Everybody’s looking for some good news.

The angel tells Mary that she will give birth to the son of God. Her response is a hymn of praise that we call simply: Magnificat. Which is Latin for ‘magnify,’ as in my soul magnifies the Lord. It is a short song, possibly the first ever Christmas carol; sung in a moment so filled with joy there was no other way to respond. Mary had just heard some news that was… well, magnificent. What else could she do but sing?

Last week, we heard the song of Zecharaiah, father of John the Baptist. When the angel told him that his wife would deliver a son in their old age, he couldn’t believe it. His stunned moment of unbelief cost him nine months of silence. For the duration of his wife’s pregnancy, the priest could not speak. He couldn’t say a word until after his son was born, at which time he sang a psalm of his own.

I’ve read his story, and Mary’s, every December of my life for as long as I can remember. But I noticed with new eyes this year that Mary’s song falls during the silence of Zecharaiah. Both stories appear in Luke chapter 1, with Mary’s song filling the ‘meanwhile’ kind of space between the moment when he loses his voice, and the point at which he gets it back again.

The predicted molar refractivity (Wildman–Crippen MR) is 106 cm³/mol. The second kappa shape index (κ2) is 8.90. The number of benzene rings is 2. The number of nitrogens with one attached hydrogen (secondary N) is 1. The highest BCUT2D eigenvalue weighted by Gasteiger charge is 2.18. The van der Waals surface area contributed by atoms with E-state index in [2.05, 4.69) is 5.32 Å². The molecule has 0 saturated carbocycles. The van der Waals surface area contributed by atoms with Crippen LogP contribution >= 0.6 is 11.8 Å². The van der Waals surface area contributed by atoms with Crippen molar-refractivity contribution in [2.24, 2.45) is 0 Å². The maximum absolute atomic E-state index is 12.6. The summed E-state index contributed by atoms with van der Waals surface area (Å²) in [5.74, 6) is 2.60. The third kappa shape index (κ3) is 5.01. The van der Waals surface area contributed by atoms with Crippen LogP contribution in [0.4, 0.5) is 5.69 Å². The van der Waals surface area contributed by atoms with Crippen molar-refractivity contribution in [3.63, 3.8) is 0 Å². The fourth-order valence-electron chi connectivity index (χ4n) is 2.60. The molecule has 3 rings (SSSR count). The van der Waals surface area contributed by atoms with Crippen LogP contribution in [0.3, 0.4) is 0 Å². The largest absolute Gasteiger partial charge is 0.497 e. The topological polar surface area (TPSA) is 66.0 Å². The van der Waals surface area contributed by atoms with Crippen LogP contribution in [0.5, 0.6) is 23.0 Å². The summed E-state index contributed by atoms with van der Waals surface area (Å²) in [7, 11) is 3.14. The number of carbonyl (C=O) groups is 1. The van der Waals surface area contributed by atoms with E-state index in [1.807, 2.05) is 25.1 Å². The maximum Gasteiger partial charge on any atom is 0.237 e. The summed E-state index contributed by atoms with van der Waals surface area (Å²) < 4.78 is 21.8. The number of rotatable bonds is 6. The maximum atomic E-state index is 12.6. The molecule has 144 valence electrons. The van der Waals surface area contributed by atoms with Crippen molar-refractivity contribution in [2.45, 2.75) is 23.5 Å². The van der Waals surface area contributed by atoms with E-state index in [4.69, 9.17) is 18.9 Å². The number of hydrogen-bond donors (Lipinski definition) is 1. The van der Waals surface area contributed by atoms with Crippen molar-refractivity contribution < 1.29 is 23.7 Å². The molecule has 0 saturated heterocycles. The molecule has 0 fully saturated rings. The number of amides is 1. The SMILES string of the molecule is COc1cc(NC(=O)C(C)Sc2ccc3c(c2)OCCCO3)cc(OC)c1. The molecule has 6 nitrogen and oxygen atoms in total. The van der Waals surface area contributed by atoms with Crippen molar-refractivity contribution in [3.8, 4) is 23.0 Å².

The longest passage of scripture spoken by a woman comes at a point when a man has gone silent. GO FIGURE. Surely there’s a lesson there about those with privilege learning to create space for marginalized voices; to go silent, for a season, and listen to words spoken from the edge of the wilderness.

It also goes to show that Mary’s song–and in fact, the life that she is bringing into the world–will be good news. But it will also mean a re-ordering. An upheaval of the status quo and the current power structures of the world.

Western Christianity, as it so often does with women, has tamed Mary’s voice. We’ve relegated her to a silent role in the nativity play; Mary, pure and lowly. Mary, meek and mild. These are the songs we sing. Most artist’s renderings show her… well, first of all, white. Not just ‘pure as the driven snow’ white, but super Anglo, European white. Surrounded by a saintly, heavenly glow. And after she gives birth in a barn, withOUT drugs, she re-appears just in time for the final verse of Silent Night… with not a hair out of place. And certainly not a word spoken against the patriarchy.